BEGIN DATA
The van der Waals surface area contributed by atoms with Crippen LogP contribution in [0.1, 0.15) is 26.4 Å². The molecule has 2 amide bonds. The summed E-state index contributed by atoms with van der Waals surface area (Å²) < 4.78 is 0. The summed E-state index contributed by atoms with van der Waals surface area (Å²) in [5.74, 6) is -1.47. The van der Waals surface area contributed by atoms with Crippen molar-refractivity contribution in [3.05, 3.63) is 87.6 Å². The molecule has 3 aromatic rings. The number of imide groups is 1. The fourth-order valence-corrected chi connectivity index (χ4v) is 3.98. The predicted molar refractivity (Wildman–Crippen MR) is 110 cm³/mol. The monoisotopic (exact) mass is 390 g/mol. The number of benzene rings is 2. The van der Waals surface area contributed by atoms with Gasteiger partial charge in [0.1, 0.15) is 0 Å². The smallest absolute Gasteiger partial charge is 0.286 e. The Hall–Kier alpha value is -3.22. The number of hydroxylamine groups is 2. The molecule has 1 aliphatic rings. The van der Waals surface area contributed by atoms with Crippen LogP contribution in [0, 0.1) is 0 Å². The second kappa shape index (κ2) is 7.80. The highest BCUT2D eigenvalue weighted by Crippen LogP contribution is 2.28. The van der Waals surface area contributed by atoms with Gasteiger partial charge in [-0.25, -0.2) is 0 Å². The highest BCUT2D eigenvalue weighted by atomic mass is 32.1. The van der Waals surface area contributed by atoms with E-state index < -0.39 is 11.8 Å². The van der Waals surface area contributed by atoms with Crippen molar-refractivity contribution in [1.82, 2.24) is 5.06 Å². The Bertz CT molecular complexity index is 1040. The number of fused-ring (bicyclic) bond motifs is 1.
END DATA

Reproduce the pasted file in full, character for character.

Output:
The van der Waals surface area contributed by atoms with Crippen LogP contribution in [0.1, 0.15) is 26.4 Å². The molecule has 2 amide bonds. The summed E-state index contributed by atoms with van der Waals surface area (Å²) < 4.78 is 0. The summed E-state index contributed by atoms with van der Waals surface area (Å²) in [5.74, 6) is -1.47. The van der Waals surface area contributed by atoms with Crippen molar-refractivity contribution in [3.05, 3.63) is 87.6 Å². The molecule has 3 aromatic rings. The number of imide groups is 1. The fourth-order valence-corrected chi connectivity index (χ4v) is 3.98. The predicted molar refractivity (Wildman–Crippen MR) is 110 cm³/mol. The monoisotopic (exact) mass is 390 g/mol. The number of benzene rings is 2. The van der Waals surface area contributed by atoms with Gasteiger partial charge in [0.1, 0.15) is 0 Å². The smallest absolute Gasteiger partial charge is 0.286 e. The Hall–Kier alpha value is -3.22. The number of hydroxylamine groups is 2. The molecule has 1 aliphatic rings. The van der Waals surface area contributed by atoms with Crippen LogP contribution in [0, 0.1) is 0 Å². The second kappa shape index (κ2) is 7.80. The highest BCUT2D eigenvalue weighted by Crippen LogP contribution is 2.28. The van der Waals surface area contributed by atoms with Gasteiger partial charge in [-0.25, -0.2) is 0 Å². The highest BCUT2D eigenvalue weighted by atomic mass is 32.1. The van der Waals surface area contributed by atoms with E-state index < -0.39 is 11.8 Å². The van der Waals surface area contributed by atoms with Crippen molar-refractivity contribution in [1.82, 2.24) is 5.06 Å². The Bertz CT molecular complexity index is 1040. The number of fused-ring (bicyclic) bond motifs is 1.